The HuffPo is a digital sandcastle. Its three pillars are:
- Unabashed aggregation machine recycling roughly 300 stories a day from other medias;
- A modest amount of original production (largely drawn from newswires) that forms the kernel for a vast debating space involving thousands of unpaid bloggers (who now feel cheated and are about to create their virtual Tahir Square);
- A powerful and well-managed stream of celebrity stories, thanks to Arianna Huffington’s connections in Hollywood and in left-wing political circles. (See blogs by Alec Baldwin and by Bill Clinton’s former Labour Secretary Robert Reich).

Amazingly, one of its staffers candidly exposed the Huffington Post’s M.O.

First, the aggregation process.

“All day long, [front page editors] receive emails from reporters, editors, publishers, publicists and flacks from organizations that include but are not limited to, the following: The New York Times, The Washington Post, The Wall Street Journal, The Chicago Tribune, McClatchy Newspapers, the London Guardian, USA Today, CNN, MSNBC, ABC News, CBS News, C-SPAN, Time, Newsweek, Rolling Stone, The Atlantic, etc. Those emails all ask the same thing: Would you consider placing this content on The Huffington Post? The front page editors work each day to separate the wheat from the chaff, and get the most timely and interesting stuff on the web. (And depending on how specific the section you are working in, say Books or Entertainment, the sorts of sources expand dramatically.)”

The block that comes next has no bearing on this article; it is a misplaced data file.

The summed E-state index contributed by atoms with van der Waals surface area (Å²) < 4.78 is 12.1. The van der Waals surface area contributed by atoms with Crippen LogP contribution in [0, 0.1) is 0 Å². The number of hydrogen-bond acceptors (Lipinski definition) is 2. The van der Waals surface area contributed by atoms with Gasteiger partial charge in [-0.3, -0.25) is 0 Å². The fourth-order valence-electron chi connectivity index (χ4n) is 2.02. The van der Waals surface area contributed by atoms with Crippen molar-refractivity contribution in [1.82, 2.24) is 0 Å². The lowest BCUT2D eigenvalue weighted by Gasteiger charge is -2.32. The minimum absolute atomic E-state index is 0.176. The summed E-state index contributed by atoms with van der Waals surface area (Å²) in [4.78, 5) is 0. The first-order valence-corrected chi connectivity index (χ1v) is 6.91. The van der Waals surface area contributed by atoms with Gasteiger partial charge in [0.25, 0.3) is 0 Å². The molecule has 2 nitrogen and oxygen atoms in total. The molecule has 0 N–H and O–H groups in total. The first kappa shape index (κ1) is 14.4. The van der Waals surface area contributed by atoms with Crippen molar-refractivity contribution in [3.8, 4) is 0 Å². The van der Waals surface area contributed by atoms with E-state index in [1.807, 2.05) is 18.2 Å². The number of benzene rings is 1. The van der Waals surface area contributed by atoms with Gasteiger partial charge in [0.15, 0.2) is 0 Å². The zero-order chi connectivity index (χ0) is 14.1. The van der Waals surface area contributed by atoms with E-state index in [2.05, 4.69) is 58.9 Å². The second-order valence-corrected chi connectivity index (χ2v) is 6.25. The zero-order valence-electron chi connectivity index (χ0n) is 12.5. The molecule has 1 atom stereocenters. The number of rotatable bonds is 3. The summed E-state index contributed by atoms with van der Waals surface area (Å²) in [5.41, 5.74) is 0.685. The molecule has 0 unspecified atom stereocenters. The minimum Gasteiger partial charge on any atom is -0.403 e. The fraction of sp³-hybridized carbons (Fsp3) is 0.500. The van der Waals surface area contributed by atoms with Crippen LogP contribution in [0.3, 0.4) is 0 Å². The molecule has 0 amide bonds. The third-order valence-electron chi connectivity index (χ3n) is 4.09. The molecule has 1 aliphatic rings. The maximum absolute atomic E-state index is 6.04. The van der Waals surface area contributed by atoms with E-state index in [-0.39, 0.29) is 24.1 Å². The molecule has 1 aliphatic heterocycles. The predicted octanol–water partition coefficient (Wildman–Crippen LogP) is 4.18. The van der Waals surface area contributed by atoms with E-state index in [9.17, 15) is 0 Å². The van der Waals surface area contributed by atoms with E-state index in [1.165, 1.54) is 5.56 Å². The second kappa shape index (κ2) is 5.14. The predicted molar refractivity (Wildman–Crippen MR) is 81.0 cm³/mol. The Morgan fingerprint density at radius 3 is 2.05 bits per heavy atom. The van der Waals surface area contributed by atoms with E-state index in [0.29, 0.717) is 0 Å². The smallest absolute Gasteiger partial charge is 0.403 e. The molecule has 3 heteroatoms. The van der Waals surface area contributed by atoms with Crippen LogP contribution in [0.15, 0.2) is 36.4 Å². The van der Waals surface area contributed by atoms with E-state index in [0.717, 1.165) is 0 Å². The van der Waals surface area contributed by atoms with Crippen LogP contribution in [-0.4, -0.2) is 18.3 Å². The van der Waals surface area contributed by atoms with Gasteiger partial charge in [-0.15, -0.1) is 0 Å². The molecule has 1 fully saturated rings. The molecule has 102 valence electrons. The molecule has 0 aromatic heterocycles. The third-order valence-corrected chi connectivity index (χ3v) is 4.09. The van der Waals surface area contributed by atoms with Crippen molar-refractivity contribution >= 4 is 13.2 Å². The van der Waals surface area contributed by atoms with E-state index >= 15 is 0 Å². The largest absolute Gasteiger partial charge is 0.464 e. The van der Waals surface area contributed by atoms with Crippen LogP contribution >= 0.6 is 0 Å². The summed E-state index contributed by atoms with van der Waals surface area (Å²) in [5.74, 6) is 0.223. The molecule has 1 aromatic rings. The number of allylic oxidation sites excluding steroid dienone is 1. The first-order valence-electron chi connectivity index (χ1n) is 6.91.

Great. Most of the HuffPo’s editorial tinkering consists in repackaging the work of others, producing stand-alone stories whose only aim is generating comments and internal blogging. In effect, original publishers are giving the “aggrelooter” the rope it will use to hang them.

And then :

“All of the above — the original content that drives the entire business and the aggregation that sends readers out into the world of news and information — helps to build an architecture that enables thousands of other people to have a space to come and write and play and inform and start conversations. Those people are the Huffington Post bloggers — who flock to the site for a chance of being heard.

If you are, say, the communications director of NARAL, you get paid for your contribution to the Huffington Post… by NARAL, the organization that gives you a salary to disseminate your message.”

How naïve is this exposure of the Huffington Post’s ethics! Put another way, the HuffPo doesn’t mind propagating the “message” of lobbies such as the pro-choice NARAL organization presented as a blog! (It could have been worse, a Sarah Palin affiliate for instance).